ANTISUN GREY Presents | A Brian Franklin Rant
1Part One

Take a look at that cover image. Without any context how does it make you feel? Is there a bit of wonder? Some horror? Awe, perhaps? The mushroom cloud is indeed a long embedded cultural touchstone, but even this old image still has the power to pull at your emotions, your thoughts.

Recently I’ve been spending some time thinking about how the different media I consume influences my emotions. How they make me feel, before (the hype), during (the actual content) and after (reflection) I experience them. It’s caused me to have a deeper appreciation for media of all sorts, but has the ironic effect of making me that much more jaded.

The main types of media I’m speaking of include videogames, movies, books, television series, comics and music, and though they all have different structures and affect audiences differently, I find that I have largely similar reactions to them.

When I first hear about a new videogame (full disclosure: I am a PC gamer), say, the Witcher 3, it’s hard not to get caught up in the hype-train the closer it gets to release. And this is great – I love being hyped about something, I love being marketed to. Show me why the game is amazing, show my why I should care, make me feel that expectation I used to have when I was a little man flipping through issues of GamePro reading about games I’d never play but could imagine what they would be like.

After the hype is the actual product, or content. The experience of playing the Witcher 3, for example, not really trying to see how it lives up to the hype but how it plays on its own – how it makes me feel. Obviously if it’s a buggy mess it’ll make me frustrated but if it’s a deeply polished experience yet fails to make me care about the characters or the world (it is a story-driven RPG, after all) then I’d feel apathetic.

Following the experience of the content, when the PC is turned off and I’m grabbing something from the fridge or breezing somewhere, I can reflect. Do the emotions the game stirs up linger? Are the moments in the game worth talking about with friends? Or was the whole thing empty and forgettable? The answers to these questions play a big part in whether or not I return to continue playing the game. Reflection, for me, is perhaps the most significant stage in media consumption, one that I believe is criminally ignored.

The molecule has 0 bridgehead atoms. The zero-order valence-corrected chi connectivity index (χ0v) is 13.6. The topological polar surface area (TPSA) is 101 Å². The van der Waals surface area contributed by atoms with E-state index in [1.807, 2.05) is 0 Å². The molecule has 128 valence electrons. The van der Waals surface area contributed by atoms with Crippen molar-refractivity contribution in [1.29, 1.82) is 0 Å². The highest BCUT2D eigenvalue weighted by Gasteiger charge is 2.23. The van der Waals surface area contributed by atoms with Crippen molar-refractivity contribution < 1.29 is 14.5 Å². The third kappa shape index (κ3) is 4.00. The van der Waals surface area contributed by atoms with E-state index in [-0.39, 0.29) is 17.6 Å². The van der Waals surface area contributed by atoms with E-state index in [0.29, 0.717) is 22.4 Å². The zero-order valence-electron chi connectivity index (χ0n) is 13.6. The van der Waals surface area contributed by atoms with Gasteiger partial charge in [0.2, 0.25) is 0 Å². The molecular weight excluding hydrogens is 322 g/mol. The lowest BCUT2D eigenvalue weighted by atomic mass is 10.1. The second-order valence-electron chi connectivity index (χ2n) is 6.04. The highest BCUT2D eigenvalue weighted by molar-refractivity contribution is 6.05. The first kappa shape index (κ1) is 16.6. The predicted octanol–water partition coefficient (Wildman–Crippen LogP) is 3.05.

When I first played Mass Effect 1, I found it derivative (of Knights of the Old Republic 1), slow, and boring with forgettable characters. But it did enough to plant a seed in my mind that germinated when I sat down and thought about it. Something clicked there, and I went back and finished the game. I started caring about the characters, the world, the lore – it became one of the most memorable gaming experiences of my life. That wouldn’t have happened if I didn’t reflect a bit on it.

I’ve heard arguments that not all media is designed to be a deep, cerebral experience, and I appreciate that. You’re not always feeling for the same thing all the time. That is not the point of this rant at all. What I am proposing is that all media should strive to make their audiences feel. Whether it’s excitement or horror or even gross disappointment. The worst possible result is if the media is so mediocre it doesn’t even elicit anything but a neutral response.

The Avengers 2 was released last week with a whole host of hype. I enjoyed the hype. The film itself was decent, with fantastic visuals, a great director and a cast of popular stars (and a super-hero flick, which always get a free pass from me). Yet nothing in it really affected me. The only shock was that a character that died stayed dead at the end of the film (unlike Star Trek: Into Darkness). Compare this with Chronicle, which pulled me into a story with much smaller stakes but made me invested in the characters. I still clearly remember moments from the latter film even today while Avengers 2 blurs into white noise.

Certainly, how media affects someone is deeply personal. This is how it should be, and I’m not passing judgement on any movie or game here (this isn’t a review). What works for someone might not work for someone else, and this is a great thing – because somewhere in the vast constellation of games and movies and books there are those that resonate with even a jaded cynic like me.


antisunGREY v1.0 | © Copyright 2015, Brian Franklin. All rights reserved.